Usually it's just stations, honestly. There's a very strict limit on how many actual starports you can have, and I feel it's very constricting, and far too low at the moment. Three bases to start with? That's in insanely strict cap. There simply aren't enough of them - and not even in an "interesting choices" way, because it tends to be fairly obvious which systems you absolutely need to upgrade a station in. They also take too much to upgrade. Defensive platform or colony ship? Not much of a decision there: of course colony ship, as long as you're not under fire and desperate.masseffect7 wrote: ↑Sun Feb 25, 2018 9:19 amAbout the only thing I like is the addition of starports, but I don't like having to put a starbase in EVERY system. So, essentially you have all the drawbacks of hyperlanes in that you have limited paths, but you have none of the advantages in the faster speed. I know everyone is slower now, but speeding it up could have made the early game less of a bore. Also, the game has basically become one of waiting for your minerals to build up, build a star base, repeat.
I feel this way too. Previously, I avoided having hyperlanes entirely (and would keep them out of my games) just because it was so easy to get blocked in. I'm somewhat okay with the old warp travel, but hyperlanes are the one I disliked the most. They're slow, and have no advantages. Empires using hyperlanes inevitably lost to those using anything else just because they aren't good. The addition of having to fly through the entire star system to continue is also painfully slow. I understand why they made these changes, but the "why" doesn't justify it, honestly. Instead of providing interesting choices and decisions, they reduced it to "which of these three paths do I take next". Instead of wondering how you'll cope with the FTL methods of other races, it's fairly obvious which directions they'll come from, and trivial to prepare. In essence, they've reduced what used to be a 3D galactic map to a painfully-slow 2D.masseffect7 wrote: ↑Sun Feb 25, 2018 9:19 amI hate hyperlanes, I hated them before and I hate them even more in this iteration because they seem to have slowed down space travel. So, essentially you have all the drawbacks of hyperlanes in that you have limited paths, but you have none of the advantages in the faster speed.
I dislike all the Civ games, honestly, as well as Crusader Kings II, and all those others. The map and surrounding environment altogether had too much control in "defining" your potential actions. There was usually a very clear "optimal" way to do things because of how the map was laid out, and I didn't like that. That's part of why I liked wormholes (interesting tidbit: I didn't enjoy Stellaris nearly as much before I started using wormholes): they open up the galaxy and give you a wide variety of choices about how you're going to expand. Instead of "which lane do I travel down next", it's "which of these dozen stars would be the best place to build an outpost". (That's something else I dislike: building outposts used to matter a lot more due to star layout: you could place outposts to encompass multiple stars, and, if cleverly placed, you could take more stars later when your borders expanded.)masseffect7 wrote: ↑Sun Feb 25, 2018 9:19 amI realize I'm in the minority, but I think I'm in the group of players who are so put off by these changes that I will never go back to Stellaris. As I said, I'd be fine if these changes had been made in the sequel. For example, I hate Civ VI, but I'm fine with it because I really like Civ IV and V, which are completed games.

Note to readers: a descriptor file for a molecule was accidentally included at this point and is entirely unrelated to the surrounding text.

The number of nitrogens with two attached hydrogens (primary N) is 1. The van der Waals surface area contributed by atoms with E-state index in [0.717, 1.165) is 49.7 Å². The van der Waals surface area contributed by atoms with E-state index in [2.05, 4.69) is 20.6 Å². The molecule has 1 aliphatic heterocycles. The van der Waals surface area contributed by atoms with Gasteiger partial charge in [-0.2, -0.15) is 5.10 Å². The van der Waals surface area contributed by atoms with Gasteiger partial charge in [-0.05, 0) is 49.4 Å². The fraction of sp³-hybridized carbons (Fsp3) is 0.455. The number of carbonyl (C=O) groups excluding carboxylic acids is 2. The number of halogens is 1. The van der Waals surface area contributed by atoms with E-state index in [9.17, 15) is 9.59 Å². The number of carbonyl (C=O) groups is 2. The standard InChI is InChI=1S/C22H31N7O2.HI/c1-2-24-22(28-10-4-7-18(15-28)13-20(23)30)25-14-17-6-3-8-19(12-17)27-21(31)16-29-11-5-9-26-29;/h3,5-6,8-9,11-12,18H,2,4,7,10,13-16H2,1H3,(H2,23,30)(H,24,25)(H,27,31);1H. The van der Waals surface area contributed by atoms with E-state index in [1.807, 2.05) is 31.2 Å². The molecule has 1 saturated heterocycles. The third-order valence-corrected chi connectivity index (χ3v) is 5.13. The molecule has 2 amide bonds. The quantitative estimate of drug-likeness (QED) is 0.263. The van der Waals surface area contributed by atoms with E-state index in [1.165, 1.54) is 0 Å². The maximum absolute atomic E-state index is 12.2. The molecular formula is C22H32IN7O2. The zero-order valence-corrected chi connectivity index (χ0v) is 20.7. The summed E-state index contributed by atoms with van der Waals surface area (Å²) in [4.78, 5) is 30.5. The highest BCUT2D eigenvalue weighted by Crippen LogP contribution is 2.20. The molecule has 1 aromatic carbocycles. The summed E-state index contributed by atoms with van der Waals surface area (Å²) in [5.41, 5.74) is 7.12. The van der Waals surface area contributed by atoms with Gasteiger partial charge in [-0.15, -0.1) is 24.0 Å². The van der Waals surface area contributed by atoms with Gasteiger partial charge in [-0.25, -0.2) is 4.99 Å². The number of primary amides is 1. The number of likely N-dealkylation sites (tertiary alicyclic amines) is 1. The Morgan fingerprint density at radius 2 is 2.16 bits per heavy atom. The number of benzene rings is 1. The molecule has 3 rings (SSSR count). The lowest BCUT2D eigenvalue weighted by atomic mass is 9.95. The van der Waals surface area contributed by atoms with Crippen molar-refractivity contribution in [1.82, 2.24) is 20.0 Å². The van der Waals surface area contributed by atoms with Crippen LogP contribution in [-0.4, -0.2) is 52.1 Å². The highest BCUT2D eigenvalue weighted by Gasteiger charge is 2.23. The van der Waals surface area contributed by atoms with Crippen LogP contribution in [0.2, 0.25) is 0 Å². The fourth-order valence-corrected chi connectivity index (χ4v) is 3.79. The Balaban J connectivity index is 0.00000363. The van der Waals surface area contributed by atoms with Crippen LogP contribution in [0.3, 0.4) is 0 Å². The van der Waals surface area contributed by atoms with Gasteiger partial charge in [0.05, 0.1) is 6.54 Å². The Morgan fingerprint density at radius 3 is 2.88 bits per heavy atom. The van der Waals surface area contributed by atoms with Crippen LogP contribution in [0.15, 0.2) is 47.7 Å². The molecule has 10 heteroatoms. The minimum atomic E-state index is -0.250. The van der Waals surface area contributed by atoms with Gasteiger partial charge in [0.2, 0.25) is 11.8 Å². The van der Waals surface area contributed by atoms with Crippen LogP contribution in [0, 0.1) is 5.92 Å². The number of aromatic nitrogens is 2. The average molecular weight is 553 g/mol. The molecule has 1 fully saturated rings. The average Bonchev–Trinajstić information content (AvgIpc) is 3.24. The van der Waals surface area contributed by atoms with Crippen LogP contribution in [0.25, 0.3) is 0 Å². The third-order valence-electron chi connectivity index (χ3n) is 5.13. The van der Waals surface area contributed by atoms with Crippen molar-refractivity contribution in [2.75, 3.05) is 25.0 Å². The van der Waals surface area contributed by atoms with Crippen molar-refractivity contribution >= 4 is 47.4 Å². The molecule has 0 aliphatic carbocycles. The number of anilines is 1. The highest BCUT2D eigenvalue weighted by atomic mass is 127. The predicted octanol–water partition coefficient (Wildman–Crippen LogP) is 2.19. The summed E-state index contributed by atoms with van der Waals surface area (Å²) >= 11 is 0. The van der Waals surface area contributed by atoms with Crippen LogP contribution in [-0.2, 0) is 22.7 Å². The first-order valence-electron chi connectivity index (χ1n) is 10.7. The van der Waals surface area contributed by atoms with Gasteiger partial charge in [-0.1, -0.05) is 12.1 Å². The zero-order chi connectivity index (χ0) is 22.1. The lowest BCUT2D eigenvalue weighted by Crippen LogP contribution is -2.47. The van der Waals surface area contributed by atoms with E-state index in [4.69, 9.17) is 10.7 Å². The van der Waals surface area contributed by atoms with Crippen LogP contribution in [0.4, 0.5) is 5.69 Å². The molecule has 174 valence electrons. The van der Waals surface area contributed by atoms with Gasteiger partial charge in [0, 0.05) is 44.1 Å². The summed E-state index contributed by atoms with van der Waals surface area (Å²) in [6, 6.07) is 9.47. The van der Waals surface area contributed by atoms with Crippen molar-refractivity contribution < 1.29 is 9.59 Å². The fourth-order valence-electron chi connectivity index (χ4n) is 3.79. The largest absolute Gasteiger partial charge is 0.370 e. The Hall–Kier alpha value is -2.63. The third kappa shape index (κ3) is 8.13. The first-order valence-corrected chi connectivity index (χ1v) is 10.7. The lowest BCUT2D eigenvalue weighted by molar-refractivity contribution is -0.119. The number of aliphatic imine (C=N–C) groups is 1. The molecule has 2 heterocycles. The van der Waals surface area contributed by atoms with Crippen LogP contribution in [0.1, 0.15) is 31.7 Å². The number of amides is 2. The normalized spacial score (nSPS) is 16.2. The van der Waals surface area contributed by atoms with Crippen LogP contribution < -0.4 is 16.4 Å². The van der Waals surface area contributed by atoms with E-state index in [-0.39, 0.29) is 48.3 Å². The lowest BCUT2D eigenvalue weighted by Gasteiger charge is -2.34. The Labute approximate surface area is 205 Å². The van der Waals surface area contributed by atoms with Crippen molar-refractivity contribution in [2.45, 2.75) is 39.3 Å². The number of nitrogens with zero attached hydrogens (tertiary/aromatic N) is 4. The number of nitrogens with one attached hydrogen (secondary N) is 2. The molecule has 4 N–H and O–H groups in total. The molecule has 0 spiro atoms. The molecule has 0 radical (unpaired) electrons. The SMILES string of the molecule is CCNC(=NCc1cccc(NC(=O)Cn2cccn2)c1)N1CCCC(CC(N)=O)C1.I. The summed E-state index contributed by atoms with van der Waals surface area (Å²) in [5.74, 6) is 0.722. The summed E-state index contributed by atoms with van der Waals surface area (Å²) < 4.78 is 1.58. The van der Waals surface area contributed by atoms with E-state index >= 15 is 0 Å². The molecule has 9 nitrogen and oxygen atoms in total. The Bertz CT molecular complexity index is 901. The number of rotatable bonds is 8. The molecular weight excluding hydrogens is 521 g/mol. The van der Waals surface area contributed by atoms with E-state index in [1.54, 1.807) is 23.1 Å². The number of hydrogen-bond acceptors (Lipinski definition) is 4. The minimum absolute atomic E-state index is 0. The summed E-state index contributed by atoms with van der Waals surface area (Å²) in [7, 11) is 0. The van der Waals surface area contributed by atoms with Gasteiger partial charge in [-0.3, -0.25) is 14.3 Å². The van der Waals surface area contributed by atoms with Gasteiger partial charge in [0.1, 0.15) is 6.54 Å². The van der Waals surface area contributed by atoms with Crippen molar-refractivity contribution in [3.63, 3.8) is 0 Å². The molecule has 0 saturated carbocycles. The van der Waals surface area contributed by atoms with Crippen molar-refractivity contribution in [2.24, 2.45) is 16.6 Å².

I didn't find myself hating the game, though. I'm still in the process of giving it a chance, I guess. I'm going to wait to see how combat holds up now before I make a decision. And, in waiting to see how combat holds up... I'm also going to wait until they patch the game-breaking bugs. I actually have a good amount of faith that they will, and I'm not worried about that.
Edit because Flakesninja:
I think he's saying "Save the big changes for a Stellaris II, whenever they get around to it", not "Sell Stellaris 2.0 as its own game". I find that completely reasonable, as they'd have time to upgrade and overhaul basically everything over the time it was in development. That's common practice, really. That's basically how Hearts of Iron, Civilization, and all the others work.Cornflakes_91 wrote: ↑Sun Feb 25, 2018 10:19 amso your alternative to breaking the promise of contiously improving and maintaining the game for a minority is to break the promise for a majority and demanding additional 60+bucks for whats essentially a patch?
that sounds vastly more like "testing customer loyalty" than what they actually have done.
Emphasis mine - "improvement", in this case, is an opinion, not a fact.